Let's start this conversation with an exercise I use with my clients. First, raise your hand if you've ever been at a company where they were implementing a new project (e.g., a new computer system, new business processes, organizational redesign). Now, put your hand down if you've ever seen one of the projects fail.
I've never seen more than one or two hands stay up.
I finish by asking the group to share some of the reasons these projects have failed. I consistently hear the same reasons over and over again, regardless of the size of the company, the industry, or the type of project.
- Management didn't support the project. If my boss wasn't going to make the change, why should I?
- We didn't receive adequate training. I didn't know how to use the new system/processes, so I continued doing things the old way.
- I didn't even know there was a project! No one told us about the upcoming changes until right before the new system/processes were implemented.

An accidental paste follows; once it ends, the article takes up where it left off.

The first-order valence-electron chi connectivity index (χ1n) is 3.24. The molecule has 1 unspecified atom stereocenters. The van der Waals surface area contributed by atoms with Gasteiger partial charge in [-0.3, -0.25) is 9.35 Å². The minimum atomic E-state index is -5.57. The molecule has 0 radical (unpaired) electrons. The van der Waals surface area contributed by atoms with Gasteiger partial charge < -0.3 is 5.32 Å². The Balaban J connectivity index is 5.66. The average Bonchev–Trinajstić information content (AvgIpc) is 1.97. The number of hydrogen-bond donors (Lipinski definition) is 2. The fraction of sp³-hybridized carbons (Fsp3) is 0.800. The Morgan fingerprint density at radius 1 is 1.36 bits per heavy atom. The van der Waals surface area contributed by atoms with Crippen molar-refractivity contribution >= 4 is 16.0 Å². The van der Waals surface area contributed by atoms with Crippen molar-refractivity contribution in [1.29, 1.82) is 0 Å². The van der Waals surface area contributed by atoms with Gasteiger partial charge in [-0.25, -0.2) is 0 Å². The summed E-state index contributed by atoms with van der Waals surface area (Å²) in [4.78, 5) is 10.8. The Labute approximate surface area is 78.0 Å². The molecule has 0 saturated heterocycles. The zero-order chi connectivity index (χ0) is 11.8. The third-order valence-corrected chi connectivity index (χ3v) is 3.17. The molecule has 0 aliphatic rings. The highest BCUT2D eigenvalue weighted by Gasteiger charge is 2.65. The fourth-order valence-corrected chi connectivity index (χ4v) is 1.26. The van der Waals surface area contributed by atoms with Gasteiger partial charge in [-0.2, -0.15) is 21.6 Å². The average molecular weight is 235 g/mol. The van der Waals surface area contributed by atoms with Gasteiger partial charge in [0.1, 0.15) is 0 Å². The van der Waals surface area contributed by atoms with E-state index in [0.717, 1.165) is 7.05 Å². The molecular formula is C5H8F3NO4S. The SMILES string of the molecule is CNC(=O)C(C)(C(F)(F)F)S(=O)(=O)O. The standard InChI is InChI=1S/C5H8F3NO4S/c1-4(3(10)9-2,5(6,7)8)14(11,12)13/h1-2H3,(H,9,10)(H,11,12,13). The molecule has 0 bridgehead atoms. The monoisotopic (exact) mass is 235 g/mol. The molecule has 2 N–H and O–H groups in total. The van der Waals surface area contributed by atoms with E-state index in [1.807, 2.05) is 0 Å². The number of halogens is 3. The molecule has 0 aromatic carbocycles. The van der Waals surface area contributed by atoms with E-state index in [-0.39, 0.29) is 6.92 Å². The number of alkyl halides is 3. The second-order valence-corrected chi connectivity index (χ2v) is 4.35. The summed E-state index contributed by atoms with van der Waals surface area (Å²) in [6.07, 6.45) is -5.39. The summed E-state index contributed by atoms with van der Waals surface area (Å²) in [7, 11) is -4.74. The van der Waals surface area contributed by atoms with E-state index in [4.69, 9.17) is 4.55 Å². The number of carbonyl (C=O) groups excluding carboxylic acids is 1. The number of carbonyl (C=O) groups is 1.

- I didn't understand why we were making the change. Taking the time to learn the new way of doing things didn't seem as important as focusing on my day-to-day job.
- Past projects have either failed or been abandoned. This project will probably be the same. Why should I waste my time learning about something we won't be using in a month?
Each one of the reasons for failure listed above can be addressed with a strong Change Management program. Whether it's a plan to increase Executive Sponsorship, a reminder that employees can't learn a new system through osmosis, or the generation of clear communications, Change Management brings the people-side of a project to the forefront.
Have you seen a project fail? What was the main reason the project didn't succeed?